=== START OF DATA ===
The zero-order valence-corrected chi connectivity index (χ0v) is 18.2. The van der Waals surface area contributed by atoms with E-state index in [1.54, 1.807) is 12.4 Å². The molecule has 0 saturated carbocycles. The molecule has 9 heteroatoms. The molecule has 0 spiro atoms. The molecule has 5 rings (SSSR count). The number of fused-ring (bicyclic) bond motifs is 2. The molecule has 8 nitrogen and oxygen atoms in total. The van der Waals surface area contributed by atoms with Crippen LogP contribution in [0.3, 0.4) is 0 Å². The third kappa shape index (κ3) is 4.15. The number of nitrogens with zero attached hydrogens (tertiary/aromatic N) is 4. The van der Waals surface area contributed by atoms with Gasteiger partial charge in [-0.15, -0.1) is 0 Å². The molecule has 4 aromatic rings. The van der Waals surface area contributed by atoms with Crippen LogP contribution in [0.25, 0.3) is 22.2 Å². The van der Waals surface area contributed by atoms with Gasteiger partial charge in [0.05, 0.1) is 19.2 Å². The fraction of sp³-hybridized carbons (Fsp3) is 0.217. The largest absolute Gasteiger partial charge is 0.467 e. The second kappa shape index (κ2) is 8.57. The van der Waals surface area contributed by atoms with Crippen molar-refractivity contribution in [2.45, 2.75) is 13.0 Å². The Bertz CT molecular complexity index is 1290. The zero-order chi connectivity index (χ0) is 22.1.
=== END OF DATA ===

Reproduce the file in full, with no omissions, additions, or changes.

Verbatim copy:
The zero-order valence-corrected chi connectivity index (χ0v) is 18.2. The van der Waals surface area contributed by atoms with E-state index in [1.54, 1.807) is 12.4 Å². The molecule has 0 saturated carbocycles. The molecule has 9 heteroatoms. The molecule has 0 spiro atoms. The molecule has 5 rings (SSSR count). The number of fused-ring (bicyclic) bond motifs is 2. The molecule has 8 nitrogen and oxygen atoms in total. The van der Waals surface area contributed by atoms with Crippen LogP contribution in [0.3, 0.4) is 0 Å². The third kappa shape index (κ3) is 4.15. The number of nitrogens with zero attached hydrogens (tertiary/aromatic N) is 4. The van der Waals surface area contributed by atoms with Gasteiger partial charge in [-0.15, -0.1) is 0 Å². The molecule has 4 aromatic rings. The van der Waals surface area contributed by atoms with Crippen LogP contribution in [0.25, 0.3) is 22.2 Å². The van der Waals surface area contributed by atoms with Gasteiger partial charge in [0.05, 0.1) is 19.2 Å². The fraction of sp³-hybridized carbons (Fsp3) is 0.217. The largest absolute Gasteiger partial charge is 0.467 e. The second kappa shape index (κ2) is 8.57. The van der Waals surface area contributed by atoms with Crippen molar-refractivity contribution in [2.45, 2.75) is 13.0 Å². The Bertz CT molecular complexity index is 1290. The zero-order chi connectivity index (χ0) is 22.1.